Garden Centres and Garden Reviews

Gardening in Canada can be frustrating. The range of plants available through nurseries or garden centres is minuscule compared with the number available in England. And seeing so many wonderful cultivars that won’t survive in my Quebec garden makes me envious of England’s more temperate climate.

Still, for anyone who loves plants, a visit to a garden centre is always a treat. The group I was hosting on my final garden tour spent a few happy hours wandering around the Burford Garden Company, an Oxfordshire-based enterprise. At this time of year the stock of perennials is low but there were still four Anemones to choose from — Queen Charlotte, Hadspen Abundance, Whirlwind, and Dreaming Swan. At the best of times I’d be lucky to find one or two, and none of those available at Burford.

A table of cyclamen made a nice display, and at £3.50 (Cdn $6 or US$5) for a 10.5 cm pot, the price was right. Plus there were eight or nine colours to choose from.




Several displays of clipped boxwood caught my eye, and made my wallet wish I could magically transport the plants to Glen Villa, my home garden.


untitled shoot-1282


Prices for the boxwood balls went from £30 (Cdn $50 or US $40) for the smallest to £175 (Cdn $300, US$230) for the largest. The boxwood cones ranged from £35 (Cdn$60, US$45) to £195 (Cdn$330, US$255).


cones (1 of 1)


There were some hidden bargains. The largest cone in the photo above was priced at £195, the smallest at £125, while the mid-sized  cone was only £85 (Cdn $145). I’d pay that much for something much, much smaller — if it was available at all.  Paul Gilmour, the man in charge of plants, explained the price disparity, saying that most of their boxwood are imported from Belgium and that exchange rates vary, as do individual prices depending on the quantity the company buys.

Roses were in short supply but scenting the air was a Gertrude Jekyll rose in full bloom.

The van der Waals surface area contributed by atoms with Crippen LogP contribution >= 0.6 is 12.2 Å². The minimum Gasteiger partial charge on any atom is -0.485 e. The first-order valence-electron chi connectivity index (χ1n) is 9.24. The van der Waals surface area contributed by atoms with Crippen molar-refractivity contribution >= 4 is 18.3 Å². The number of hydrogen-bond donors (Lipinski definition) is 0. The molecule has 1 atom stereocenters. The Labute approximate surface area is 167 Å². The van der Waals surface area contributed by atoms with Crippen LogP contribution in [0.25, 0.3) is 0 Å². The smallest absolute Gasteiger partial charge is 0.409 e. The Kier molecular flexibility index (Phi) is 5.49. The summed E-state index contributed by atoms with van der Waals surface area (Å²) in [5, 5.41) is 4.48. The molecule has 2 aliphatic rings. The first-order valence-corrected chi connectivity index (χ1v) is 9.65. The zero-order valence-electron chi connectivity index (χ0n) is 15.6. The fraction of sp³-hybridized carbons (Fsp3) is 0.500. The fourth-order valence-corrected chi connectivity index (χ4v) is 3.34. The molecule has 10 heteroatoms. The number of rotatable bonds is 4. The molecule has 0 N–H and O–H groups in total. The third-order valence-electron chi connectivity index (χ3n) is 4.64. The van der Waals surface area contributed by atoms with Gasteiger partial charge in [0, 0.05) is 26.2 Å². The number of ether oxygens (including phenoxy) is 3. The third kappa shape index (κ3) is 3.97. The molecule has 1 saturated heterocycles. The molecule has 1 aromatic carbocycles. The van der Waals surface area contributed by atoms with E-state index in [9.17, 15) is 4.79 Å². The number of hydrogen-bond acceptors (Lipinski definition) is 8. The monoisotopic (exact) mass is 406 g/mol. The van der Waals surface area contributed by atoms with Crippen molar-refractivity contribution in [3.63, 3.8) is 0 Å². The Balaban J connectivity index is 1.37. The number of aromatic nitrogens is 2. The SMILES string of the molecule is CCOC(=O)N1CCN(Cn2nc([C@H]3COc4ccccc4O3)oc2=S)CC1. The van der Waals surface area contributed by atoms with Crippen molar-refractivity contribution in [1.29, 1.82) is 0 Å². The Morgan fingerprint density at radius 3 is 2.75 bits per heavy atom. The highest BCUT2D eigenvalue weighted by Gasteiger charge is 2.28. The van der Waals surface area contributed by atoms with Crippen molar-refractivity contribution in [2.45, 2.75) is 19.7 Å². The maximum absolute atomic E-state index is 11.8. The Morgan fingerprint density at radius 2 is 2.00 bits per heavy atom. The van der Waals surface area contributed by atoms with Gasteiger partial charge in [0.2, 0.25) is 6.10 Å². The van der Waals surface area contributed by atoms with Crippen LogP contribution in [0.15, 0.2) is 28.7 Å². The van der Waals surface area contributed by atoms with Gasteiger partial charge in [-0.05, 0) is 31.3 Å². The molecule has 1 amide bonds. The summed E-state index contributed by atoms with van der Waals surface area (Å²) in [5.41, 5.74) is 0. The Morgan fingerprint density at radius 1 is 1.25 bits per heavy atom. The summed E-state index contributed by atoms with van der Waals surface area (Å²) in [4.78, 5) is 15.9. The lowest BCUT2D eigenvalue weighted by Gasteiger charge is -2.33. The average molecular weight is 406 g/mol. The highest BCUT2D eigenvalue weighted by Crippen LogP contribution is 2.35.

Wandering through the plants, I spotted one that I happily left for another buyer. I don’t need a topiary deer — I have far too many of the real thing!


This little guy can be yours for only £2150.


I’m back in Canada now, enjoying some beautiful autumn weather. Over the next weeks (months?), I’ll be reviewing many of the gardens we visited on this final tour. They included public and private gardens, large and small gardens, historic and contemporary gardens. Some were designed and maintained by the garden owner alone, some were designed by professionals and had large gardening staffs.

On each of the tours I’ve hosted, tour go-ers have been asked to rate their favourite five gardens. This is hard to do when the gardens themselves are so different. Which garden is ‘best?’ What criteria can apply fairly to all?

So here’s a challenge. What is the best garden you’ve visited this year?

Anne Wareham, editor of the on-line journal ThinkinGardens, is asking for reviews.

“A small competition everyone – be a star and write me a piece about the best garden you’ve visited this year.

Remember – this is thinkingardens. I don’t want any ‘lovelies’ or long winded description and tour of a garden. I want to hear about what touched you, what the spark of excitement was about it, what stayed with you after you left. How brilliantly the maker has responded to context, limitations, challenges and inspiration. Any size garden. And I want to hear also about the downsides – no garden is perfect and I won’t believe you if you try to tell me it is.